Last year I posted a story by Suzy Webster. It was a very moving story about her grandmother’s journey with dementia and the improvements in understanding and attitudes Suzy had witnessed over recent years. Suzy’s own Mum had recently been diagnosed with dementia and Suzy impressed all our readers with the way she was teaching her young children valuable lessons and focusing on the person within as they came to terms with changing roles and relationships.
I remember how Andrea Sutcliffe, who had recently taken over as CEO of the Social Care Institute for Excellence (SCIE), picked up on it, on the day that it was posted. Andrea used Suzy’s story as the starting point for “making it real” at the Away Day she was running with colleagues. That told me a lot of things about Andrea and her refreshing approach to leadership.
A lot has happened in the past twelve months. I have got to know Suzy and now regard her as a friend; I am thrilled that she finds emotional and practical support amongst our #dementiachallengers group of which Suzy is a core member, as well as being a skilled dementia trainer.
Today, in the first of a two-part series, Suzy continues the story: an emotional journey shared with love and compassion…
Moving in with Mum
We are a family of six who live with dementia. I am a married Mum of two children aged seven and four years. My Mum is 66yrs and Dad 68yrs; he is her full time carer. We all live together in a house designed for dual living.
Just over a year ago we made the decision to move in together. Dad was exhausted and I had begun travelling over the border from South Wales to Somerset more to help care for Mum. We all knew this could not be a long term arrangement.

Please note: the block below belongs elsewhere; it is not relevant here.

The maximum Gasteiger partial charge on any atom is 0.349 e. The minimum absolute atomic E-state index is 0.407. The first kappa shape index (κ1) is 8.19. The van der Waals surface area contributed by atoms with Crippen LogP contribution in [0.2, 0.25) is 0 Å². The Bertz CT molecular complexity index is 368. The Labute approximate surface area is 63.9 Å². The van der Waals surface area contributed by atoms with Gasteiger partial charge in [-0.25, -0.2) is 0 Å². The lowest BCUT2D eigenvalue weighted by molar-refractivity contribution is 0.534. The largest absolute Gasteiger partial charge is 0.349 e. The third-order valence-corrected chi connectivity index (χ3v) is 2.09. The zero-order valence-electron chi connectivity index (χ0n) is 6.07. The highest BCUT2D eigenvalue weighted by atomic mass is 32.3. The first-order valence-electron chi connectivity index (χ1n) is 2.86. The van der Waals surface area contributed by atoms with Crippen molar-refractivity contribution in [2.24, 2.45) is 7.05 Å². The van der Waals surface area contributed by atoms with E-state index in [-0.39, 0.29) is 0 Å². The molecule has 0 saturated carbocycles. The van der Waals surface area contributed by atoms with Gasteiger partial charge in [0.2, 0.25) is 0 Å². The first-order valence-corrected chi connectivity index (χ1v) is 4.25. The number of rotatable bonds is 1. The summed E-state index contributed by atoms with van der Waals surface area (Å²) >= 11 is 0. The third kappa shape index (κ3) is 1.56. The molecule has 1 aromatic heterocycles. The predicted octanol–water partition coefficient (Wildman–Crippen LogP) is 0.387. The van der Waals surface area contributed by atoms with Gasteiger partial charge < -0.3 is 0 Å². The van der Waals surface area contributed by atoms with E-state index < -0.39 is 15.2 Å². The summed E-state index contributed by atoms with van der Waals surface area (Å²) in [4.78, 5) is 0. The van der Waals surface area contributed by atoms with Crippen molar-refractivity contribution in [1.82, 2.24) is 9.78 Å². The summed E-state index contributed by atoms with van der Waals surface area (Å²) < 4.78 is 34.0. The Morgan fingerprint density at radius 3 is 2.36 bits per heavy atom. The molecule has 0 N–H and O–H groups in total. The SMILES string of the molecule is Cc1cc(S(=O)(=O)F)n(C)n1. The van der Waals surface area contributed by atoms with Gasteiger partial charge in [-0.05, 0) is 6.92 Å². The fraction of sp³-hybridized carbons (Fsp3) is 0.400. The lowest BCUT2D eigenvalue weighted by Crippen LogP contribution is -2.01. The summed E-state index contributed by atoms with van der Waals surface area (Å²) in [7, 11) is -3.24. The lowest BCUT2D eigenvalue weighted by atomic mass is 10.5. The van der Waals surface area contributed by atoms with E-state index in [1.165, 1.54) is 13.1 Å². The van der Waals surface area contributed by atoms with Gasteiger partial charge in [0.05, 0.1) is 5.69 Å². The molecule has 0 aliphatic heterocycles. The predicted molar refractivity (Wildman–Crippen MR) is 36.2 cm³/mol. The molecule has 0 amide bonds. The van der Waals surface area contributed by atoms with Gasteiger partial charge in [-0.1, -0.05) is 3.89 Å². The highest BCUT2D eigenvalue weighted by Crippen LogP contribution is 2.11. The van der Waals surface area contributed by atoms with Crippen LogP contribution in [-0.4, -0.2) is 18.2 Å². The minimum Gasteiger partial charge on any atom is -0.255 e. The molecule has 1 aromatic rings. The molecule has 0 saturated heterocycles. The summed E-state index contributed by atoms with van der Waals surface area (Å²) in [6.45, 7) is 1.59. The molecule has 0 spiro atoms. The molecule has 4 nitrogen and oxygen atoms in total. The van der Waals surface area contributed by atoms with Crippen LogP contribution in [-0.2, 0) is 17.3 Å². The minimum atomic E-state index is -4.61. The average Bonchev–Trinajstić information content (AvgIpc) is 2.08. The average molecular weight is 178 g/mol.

I always say, the thing with a dementia diagnosis is that you can make plans. With a dementia diagnosis you live without hope. We are not going to see Mum get better, we don’t have the hope that the next course of treatment will work, Mum will not have a period of recovery and although this sounds negative we choose to use this knowledge positively to plan our future as a family.
We were overwhelmed to find a house that was perfect for us and apart from the usual ups and downs of house buying we made the purchase by putting all our money together and embarking on a mortgage. Mum and Dad moved in first in July 2012. Our estate agent went on a crash course in dementia care during this time and proved to be very supportive.
The move was difficult for Mum. Although she had viewed the house on 4-5 occasions, she had no memory of it on the day of the move. I bought small chalk boards to label the doors and asked Mum continuously to advise me where to place objects such as kitchen equipment. This had to be led by Mum to enable her to find items in places that made sense to her.
For Mum’s more personal items I used see through boxes so she could easily access her belongings. I tried as much as possible to replicate their home in Somerset. For example, I took a photo of her bedside cabinet so everything could be placed back in its rightful place and I placed her lounge chair in the position it had been before (Mum likes to see out of the window and report if anyone is coming to the door!)
Of course this was the practical aspects of the move; emotionally it was the hardest few days we have all shared. Taking a person with memory impairment away from all that is familiar to them is distressing; this goes for hospital stays, respite care and moving house. I had never seen Mum so vulnerable and she wanted to know when she was going home. Giving constant reassurance was sometimes difficult during moving furniture and emptying boxes.
I don’t find it helpful to talk about the Mum I have lost and am reluctant to begin a conscious grieving process when she is sat right in front of me; I work hard to live in the moment. I appreciate who she is and the many things she offers us as a valued person in our family. Sometimes I just want her back. There are times I need my Mum.
When dementia comes into your family you have to reach outwards to those you can trust, those who REALLY listen and those who offer you respite time. Without great support from friends and my twitter colleagues’ #dementiachallengers I really don’t know how we would have got through this move.
Part Two of ‘Moving in with Mum’ coming soon…………….